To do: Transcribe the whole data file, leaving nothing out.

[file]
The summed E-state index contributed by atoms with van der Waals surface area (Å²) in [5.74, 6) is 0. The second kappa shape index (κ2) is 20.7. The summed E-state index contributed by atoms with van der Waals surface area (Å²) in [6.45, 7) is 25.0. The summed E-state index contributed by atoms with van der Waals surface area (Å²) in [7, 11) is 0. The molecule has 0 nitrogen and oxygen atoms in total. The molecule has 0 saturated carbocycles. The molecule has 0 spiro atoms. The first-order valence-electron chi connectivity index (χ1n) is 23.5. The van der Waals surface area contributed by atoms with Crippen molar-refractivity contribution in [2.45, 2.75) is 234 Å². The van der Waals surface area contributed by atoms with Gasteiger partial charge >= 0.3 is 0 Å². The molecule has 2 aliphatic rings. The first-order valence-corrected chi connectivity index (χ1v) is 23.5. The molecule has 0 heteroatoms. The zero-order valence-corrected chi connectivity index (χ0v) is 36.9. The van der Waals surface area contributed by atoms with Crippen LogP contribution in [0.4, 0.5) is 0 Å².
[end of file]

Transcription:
The summed E-state index contributed by atoms with van der Waals surface area (Å²) in [5.74, 6) is 0. The second kappa shape index (κ2) is 20.7. The summed E-state index contributed by atoms with van der Waals surface area (Å²) in [6.45, 7) is 25.0. The summed E-state index contributed by atoms with van der Waals surface area (Å²) in [7, 11) is 0. The molecule has 0 nitrogen and oxygen atoms in total. The molecule has 0 saturated carbocycles. The molecule has 0 spiro atoms. The first-order valence-electron chi connectivity index (χ1n) is 23.5. The van der Waals surface area contributed by atoms with Crippen molar-refractivity contribution in [2.45, 2.75) is 234 Å². The van der Waals surface area contributed by atoms with Gasteiger partial charge >= 0.3 is 0 Å². The molecule has 2 aliphatic rings. The first-order valence-corrected chi connectivity index (χ1v) is 23.5. The molecule has 0 heteroatoms. The zero-order valence-corrected chi connectivity index (χ0v) is 36.9. The van der Waals surface area contributed by atoms with Crippen LogP contribution in [0.4, 0.5) is 0 Å².